Isn’t Twitter great for getting information quickly? And isn’t it terrible for loading your timeline with stuff that sometimes makes the heart sink?
As a Twitter fan I’ve noticed that it gets news out faster than mainstream media. Sometimes it’s accurate, too. And I love the quirky stuff, like this recent multi-reTweet.
‘AsdaEmployee: ‘What you want on the cake?’
Customer: ‘Best Wishes Suzanne’ and underneath that ‘We will miss you’.
Well, it amused me – and obviously a lot of others.
But there’s one thing of which I am now a bit weary: it’s those little quotes of pithy wisdom that lots of us see on a daily basis. I get so many of them that I remember none. They’ve merged in my brain into an amorphous mass of mini homilies.
You know the sort of thing: ‘The important thing is not being afraid to take a chance.’
Yes, it’s a perfectly sensible and sound bit of advice but there are thousands like it competing for attention. So far, none has motivated me to be more efficient, decisive and dynamic. Of course, that’s more to do with me than them.
So if we’re going to have quotes, let’s have more entertaining ones I say. That means celebrating the wit of geniuses like Mark Twain, Winston Churchill and Oscar Wilde. The bonus is that you can apply them to your own profession or trade.
For today let’s focus on public relations. We PR people love surveys and ‘research’. Well, they seem to do the job for clients.
In the words of Mark Twain: ‘Facts are stubborn things, but statistics are more pliable.’ Well, we’d all agree, wouldn’t we? Without them, how would newspapers fill all the gaps?
And he also advised: ‘Get your facts first, and then you can distort them as much as you please.’ Ah yes, so true. And as a last resort: ‘Honesty is the best policy – when there is money in it.’ Steady on Twainy, we can’t possibly agree to that last one.
It’s evident that Oscar Wilde was born before his time. Today, he surely wouldn’t write: ‘It is a very sad thing that nowadays there is so little useless information.’ Dear Oscar, these days we are just about drowning in it from a torrent of news releases. Count yourself lucky.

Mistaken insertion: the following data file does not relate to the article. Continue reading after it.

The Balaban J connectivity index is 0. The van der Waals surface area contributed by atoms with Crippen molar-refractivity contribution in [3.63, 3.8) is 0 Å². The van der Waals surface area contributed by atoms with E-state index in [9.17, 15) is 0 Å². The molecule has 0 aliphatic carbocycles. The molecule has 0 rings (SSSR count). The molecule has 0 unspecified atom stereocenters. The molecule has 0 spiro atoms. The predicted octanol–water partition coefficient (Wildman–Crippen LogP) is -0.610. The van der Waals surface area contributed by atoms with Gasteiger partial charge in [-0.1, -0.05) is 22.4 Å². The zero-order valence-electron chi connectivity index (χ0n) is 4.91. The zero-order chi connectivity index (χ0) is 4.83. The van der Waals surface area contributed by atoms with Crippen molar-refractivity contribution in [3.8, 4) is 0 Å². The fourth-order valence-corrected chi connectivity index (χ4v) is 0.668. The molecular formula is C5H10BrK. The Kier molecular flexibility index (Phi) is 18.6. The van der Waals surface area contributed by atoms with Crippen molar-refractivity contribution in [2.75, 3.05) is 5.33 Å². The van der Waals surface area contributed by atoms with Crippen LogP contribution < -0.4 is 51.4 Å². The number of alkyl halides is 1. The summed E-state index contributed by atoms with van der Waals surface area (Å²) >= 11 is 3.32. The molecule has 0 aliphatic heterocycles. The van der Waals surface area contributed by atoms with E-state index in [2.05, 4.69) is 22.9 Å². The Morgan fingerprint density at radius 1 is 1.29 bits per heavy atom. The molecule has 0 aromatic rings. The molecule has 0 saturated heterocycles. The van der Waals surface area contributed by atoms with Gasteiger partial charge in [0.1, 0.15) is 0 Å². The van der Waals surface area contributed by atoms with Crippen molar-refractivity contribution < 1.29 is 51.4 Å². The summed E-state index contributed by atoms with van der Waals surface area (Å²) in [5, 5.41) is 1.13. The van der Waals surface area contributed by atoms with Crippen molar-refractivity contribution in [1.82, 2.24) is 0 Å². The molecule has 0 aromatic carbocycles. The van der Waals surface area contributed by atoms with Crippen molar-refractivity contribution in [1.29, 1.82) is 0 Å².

But he was wise chap in many ways, as I think when I hark back to my early PR days and his glorious quote. ‘I am not young enough to know everything.
Let’s consider news releases. It’s so annoying when our carefully crafted masterpieces of informative prose fail to make it into broadcast media, print – or even online. Sometimes you’ve just got to agree that Gandhi may have got it right. ‘I believe in equality for everyone, except reporters and photographers.’
Still, forgive, forget and move on, eh?
Aristotle, writing before the IPR got its chartered status, got it spot on about our news releases: ‘Everything has its beauty, but not everyone sees it.’
And what about that Albert Einstein, eh? Not only did he know the secret of nuclear fission, he was also clued up on what makes a damn good news release: ‘Imagination is more important than knowledge…’
Up to a point Albert, but I agree that it must help a bit.
Winston Churchill also had some advice that may be heeded PR wordsmiths:
‘Broadly speaking, the short words are the best, and the old words best of all.’
And as for grammar: ‘From now on, ending a sentence with a preposition is something up with which I will not put.’
Sir Winston also urged people to be a bit realistic. Does this sound familiar?: ‘However beautiful the strategy, you should occasionally look at the results.’
But even if you aren’t in PR, his advice applies to whatever you do: ‘Pleasure in the job puts perfection in the work.
And at this point I think my brief bit of whimsy has gone on long enough. After all: ‘By my rambling digressions I perceive myself to be growing old.’ Thank you, Benjamin Franklin.
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